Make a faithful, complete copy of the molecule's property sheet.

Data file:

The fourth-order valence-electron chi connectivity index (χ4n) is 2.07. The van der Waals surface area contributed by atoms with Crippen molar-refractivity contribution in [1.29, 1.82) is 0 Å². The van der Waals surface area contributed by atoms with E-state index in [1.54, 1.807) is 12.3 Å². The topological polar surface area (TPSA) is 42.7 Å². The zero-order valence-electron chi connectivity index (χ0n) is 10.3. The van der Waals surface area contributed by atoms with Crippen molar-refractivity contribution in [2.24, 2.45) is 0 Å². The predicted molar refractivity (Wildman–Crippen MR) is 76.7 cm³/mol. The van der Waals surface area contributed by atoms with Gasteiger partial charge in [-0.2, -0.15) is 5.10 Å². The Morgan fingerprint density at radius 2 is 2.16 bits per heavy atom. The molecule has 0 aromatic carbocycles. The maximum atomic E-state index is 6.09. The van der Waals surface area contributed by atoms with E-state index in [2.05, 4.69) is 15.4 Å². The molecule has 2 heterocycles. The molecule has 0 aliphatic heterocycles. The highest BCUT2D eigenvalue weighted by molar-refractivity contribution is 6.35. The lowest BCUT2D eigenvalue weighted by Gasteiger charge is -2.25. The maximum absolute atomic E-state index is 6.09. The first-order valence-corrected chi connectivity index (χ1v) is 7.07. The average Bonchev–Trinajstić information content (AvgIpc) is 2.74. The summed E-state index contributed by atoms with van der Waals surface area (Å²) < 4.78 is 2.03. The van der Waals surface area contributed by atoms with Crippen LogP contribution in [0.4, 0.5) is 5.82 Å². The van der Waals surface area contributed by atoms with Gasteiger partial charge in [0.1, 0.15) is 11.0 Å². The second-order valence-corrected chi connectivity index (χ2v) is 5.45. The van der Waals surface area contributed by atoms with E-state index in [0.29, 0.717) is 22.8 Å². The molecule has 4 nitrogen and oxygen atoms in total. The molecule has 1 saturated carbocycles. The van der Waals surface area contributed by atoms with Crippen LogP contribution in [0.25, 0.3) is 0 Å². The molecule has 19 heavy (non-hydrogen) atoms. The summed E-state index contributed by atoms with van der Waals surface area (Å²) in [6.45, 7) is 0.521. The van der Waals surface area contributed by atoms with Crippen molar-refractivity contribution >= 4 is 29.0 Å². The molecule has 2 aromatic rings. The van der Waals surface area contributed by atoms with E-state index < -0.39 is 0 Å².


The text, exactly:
The fourth-order valence-electron chi connectivity index (χ4n) is 2.07. The van der Waals surface area contributed by atoms with Crippen molar-refractivity contribution in [1.29, 1.82) is 0 Å². The van der Waals surface area contributed by atoms with E-state index in [1.54, 1.807) is 12.3 Å². The topological polar surface area (TPSA) is 42.7 Å². The zero-order valence-electron chi connectivity index (χ0n) is 10.3. The van der Waals surface area contributed by atoms with Crippen molar-refractivity contribution in [2.24, 2.45) is 0 Å². The predicted molar refractivity (Wildman–Crippen MR) is 76.7 cm³/mol. The van der Waals surface area contributed by atoms with Gasteiger partial charge in [-0.2, -0.15) is 5.10 Å². The Morgan fingerprint density at radius 2 is 2.16 bits per heavy atom. The molecule has 0 aromatic carbocycles. The maximum atomic E-state index is 6.09. The van der Waals surface area contributed by atoms with E-state index in [2.05, 4.69) is 15.4 Å². The molecule has 2 heterocycles. The molecule has 0 aliphatic heterocycles. The highest BCUT2D eigenvalue weighted by molar-refractivity contribution is 6.35. The lowest BCUT2D eigenvalue weighted by Gasteiger charge is -2.25. The maximum absolute atomic E-state index is 6.09. The first-order valence-corrected chi connectivity index (χ1v) is 7.07. The average Bonchev–Trinajstić information content (AvgIpc) is 2.74. The summed E-state index contributed by atoms with van der Waals surface area (Å²) < 4.78 is 2.03. The van der Waals surface area contributed by atoms with Crippen LogP contribution in [0.4, 0.5) is 5.82 Å². The van der Waals surface area contributed by atoms with Gasteiger partial charge in [0.1, 0.15) is 11.0 Å². The second-order valence-corrected chi connectivity index (χ2v) is 5.45. The van der Waals surface area contributed by atoms with E-state index in [0.29, 0.717) is 22.8 Å². The molecule has 4 nitrogen and oxygen atoms in total. The molecule has 1 saturated carbocycles. The van der Waals surface area contributed by atoms with Crippen LogP contribution in [0.25, 0.3) is 0 Å². The molecule has 19 heavy (non-hydrogen) atoms. The summed E-state index contributed by atoms with van der Waals surface area (Å²) in [6.45, 7) is 0.521. The van der Waals surface area contributed by atoms with Crippen molar-refractivity contribution >= 4 is 29.0 Å². The molecule has 2 aromatic rings. The van der Waals surface area contributed by atoms with E-state index < -0.39 is 0 Å².